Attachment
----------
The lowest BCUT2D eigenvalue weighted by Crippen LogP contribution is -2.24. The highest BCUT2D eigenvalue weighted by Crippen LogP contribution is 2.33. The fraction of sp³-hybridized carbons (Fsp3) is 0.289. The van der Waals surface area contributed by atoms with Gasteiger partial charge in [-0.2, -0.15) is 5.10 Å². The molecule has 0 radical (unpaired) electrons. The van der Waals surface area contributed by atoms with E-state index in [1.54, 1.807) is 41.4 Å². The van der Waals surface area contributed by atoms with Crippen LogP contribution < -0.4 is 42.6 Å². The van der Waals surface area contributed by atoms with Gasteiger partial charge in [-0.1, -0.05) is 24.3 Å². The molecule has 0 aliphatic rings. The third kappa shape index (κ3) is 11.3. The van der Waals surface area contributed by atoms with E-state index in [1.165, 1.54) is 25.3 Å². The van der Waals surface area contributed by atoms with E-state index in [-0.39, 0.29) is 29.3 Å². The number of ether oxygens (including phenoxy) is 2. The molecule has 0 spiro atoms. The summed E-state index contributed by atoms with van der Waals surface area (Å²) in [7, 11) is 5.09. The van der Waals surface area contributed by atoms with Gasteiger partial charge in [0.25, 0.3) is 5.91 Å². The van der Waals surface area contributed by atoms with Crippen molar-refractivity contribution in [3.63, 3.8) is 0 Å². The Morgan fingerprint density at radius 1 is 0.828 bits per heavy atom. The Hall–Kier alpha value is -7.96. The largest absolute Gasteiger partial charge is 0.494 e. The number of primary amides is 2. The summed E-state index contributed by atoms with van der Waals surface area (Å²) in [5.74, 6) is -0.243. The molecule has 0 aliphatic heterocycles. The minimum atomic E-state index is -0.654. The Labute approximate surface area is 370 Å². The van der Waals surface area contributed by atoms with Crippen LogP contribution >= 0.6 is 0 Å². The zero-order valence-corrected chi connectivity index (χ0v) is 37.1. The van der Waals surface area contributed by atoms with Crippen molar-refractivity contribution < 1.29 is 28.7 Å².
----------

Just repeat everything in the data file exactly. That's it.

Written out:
The lowest BCUT2D eigenvalue weighted by Crippen LogP contribution is -2.24. The highest BCUT2D eigenvalue weighted by Crippen LogP contribution is 2.33. The fraction of sp³-hybridized carbons (Fsp3) is 0.289. The van der Waals surface area contributed by atoms with Gasteiger partial charge in [-0.2, -0.15) is 5.10 Å². The molecule has 0 radical (unpaired) electrons. The van der Waals surface area contributed by atoms with E-state index in [1.54, 1.807) is 41.4 Å². The van der Waals surface area contributed by atoms with Crippen LogP contribution < -0.4 is 42.6 Å². The van der Waals surface area contributed by atoms with Gasteiger partial charge in [-0.1, -0.05) is 24.3 Å². The molecule has 0 aliphatic rings. The third kappa shape index (κ3) is 11.3. The van der Waals surface area contributed by atoms with E-state index in [1.165, 1.54) is 25.3 Å². The van der Waals surface area contributed by atoms with E-state index in [-0.39, 0.29) is 29.3 Å². The number of ether oxygens (including phenoxy) is 2. The molecule has 0 spiro atoms. The summed E-state index contributed by atoms with van der Waals surface area (Å²) in [7, 11) is 5.09. The van der Waals surface area contributed by atoms with Gasteiger partial charge in [0.25, 0.3) is 5.91 Å². The van der Waals surface area contributed by atoms with Crippen molar-refractivity contribution in [3.63, 3.8) is 0 Å². The Morgan fingerprint density at radius 1 is 0.828 bits per heavy atom. The Hall–Kier alpha value is -7.96. The largest absolute Gasteiger partial charge is 0.494 e. The number of primary amides is 2. The summed E-state index contributed by atoms with van der Waals surface area (Å²) in [5.74, 6) is -0.243. The molecule has 0 aliphatic heterocycles. The minimum atomic E-state index is -0.654. The Labute approximate surface area is 370 Å². The van der Waals surface area contributed by atoms with Crippen LogP contribution >= 0.6 is 0 Å². The zero-order valence-corrected chi connectivity index (χ0v) is 37.1. The van der Waals surface area contributed by atoms with Crippen molar-refractivity contribution < 1.29 is 28.7 Å².